“Mondi was interested in developing community forestry projects in KwaZulu Natal but later pulled out when it decided it was not its core business,” Nixon says. “Themba and I had already done a lot of the preparatory work for it , and we had built up trust and commitment among the communities, so enough had been done for us to step in and take over with our own business.”

Community forestry involves the use of communal land to uplift communities through sustainable jobs, as well as providing an income through the sale of timber for investment in other projects.

Nixon and Radebe initially concentrated on planting the areas for which permits had been obtained. They created structures enabling community members to manage the enterprises.

“It is all based on sound forestry and best business practices,” says Radebe.

The company charges fees of R280/ha- R350/ha for newly planted areas, depending on size and individual requirements, as well as 2,5% of the income from timber sales.

“Timber sales start only 10 years after the trees are planted. The plantation is divided into 10 areas and, after the initial 10 years, every year one area is harvested and replanted,” Nixon explains.

It is a long-term investment but Nicholson says forestry holds many advantages for rural communities, not least of which is the income from the trees.

The roughly 90ha of gum trees that the Mabandla Trust will fell generates revenue of about R12m/year. After operating costs, the community profits by R1,5m-R2m/year, which they plan to plough back into job-creating projects.

Says Nixon: “Mabandla also has about 450ha of pine trees that will not be ready for a few years, but when they are this community will fly like no other in the area.

“Trees are a forgiving crop. Though there are ideal weather conditions for tree growing, climatic deviations are mostly not a train smash. Trees will still survive, for example, even if the rainfall drops below the average for the region.

“And if timber prices are low in a particular year, it is not compulsory to harvest, as with most other agricultural products. You can leave the trees in the ground for another year, they continue to grow and you have the option of harvesting when prices are better .

“The harvested tons with bigger trees will be higher, so it can be advantageous if you have the cash flow to sustain not felling for a year or two.”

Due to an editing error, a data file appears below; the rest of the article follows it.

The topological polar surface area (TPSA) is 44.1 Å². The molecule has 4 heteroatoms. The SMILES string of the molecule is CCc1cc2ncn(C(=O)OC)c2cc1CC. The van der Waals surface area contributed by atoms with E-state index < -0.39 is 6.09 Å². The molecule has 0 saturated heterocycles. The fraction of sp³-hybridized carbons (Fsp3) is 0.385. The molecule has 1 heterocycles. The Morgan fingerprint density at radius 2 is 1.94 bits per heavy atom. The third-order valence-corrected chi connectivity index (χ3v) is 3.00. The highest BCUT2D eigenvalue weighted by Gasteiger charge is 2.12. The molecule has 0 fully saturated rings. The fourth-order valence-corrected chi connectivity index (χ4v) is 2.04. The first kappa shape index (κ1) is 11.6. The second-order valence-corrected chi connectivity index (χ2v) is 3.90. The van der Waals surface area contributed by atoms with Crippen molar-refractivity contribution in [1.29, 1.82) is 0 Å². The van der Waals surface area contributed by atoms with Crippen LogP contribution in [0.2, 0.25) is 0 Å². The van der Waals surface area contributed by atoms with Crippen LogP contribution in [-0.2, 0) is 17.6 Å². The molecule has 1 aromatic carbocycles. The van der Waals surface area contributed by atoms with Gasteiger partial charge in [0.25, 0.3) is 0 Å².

Radebe and Nixon conducted soil surveys, planned roads, planted the correct species mix and ensured the plantations were properly established with a view to long-term viability. They point with pride to certificates awarded to their projects by international certification body the Forestry Stewardship Council.

Another important role player in community forestry initiatives is James Ballantyne, who runs Rural Forestry Development in association with Nixon and Radebe. He contracted with the IDC earlier this year to identify, aid and develop new community forestry projects in southern KwaZulu Natal and the Eastern Cape. Ballantyne is aware of criticism of the environmental impact of forestry, especially as a user of water, but he defends it. “Water is quite an emotive issue, and we are a water-scarce country, but we practise forestry only where there is high rainfall,” he says.

He insists trees are not planted into river courses and cannot access any water other than rain.

“Trees use far less water than irrigated maize and other crops and much more damage is caused by bad agriculture through erosion, both in crop and livestock farming.”

He points out that “trees are the best carbon sequesters” and take carbon from the atmosphere and lock it into the soil for long periods.

It is an issue that was hotly debated at the COP17 conference in Durban (see story on page 36 ).

At a conference held in parallel with COP17, Bob Scholes of the Council for Scientific & Industrial Research highlighted the scientific case for sustainable forest management. Citing a recent study, he noted that forests can potentially absorb nearly a quarter of total carbon emissions from human activity, exceeding the targets of the Kyoto Protocol .


Extpub | by Dr. Radut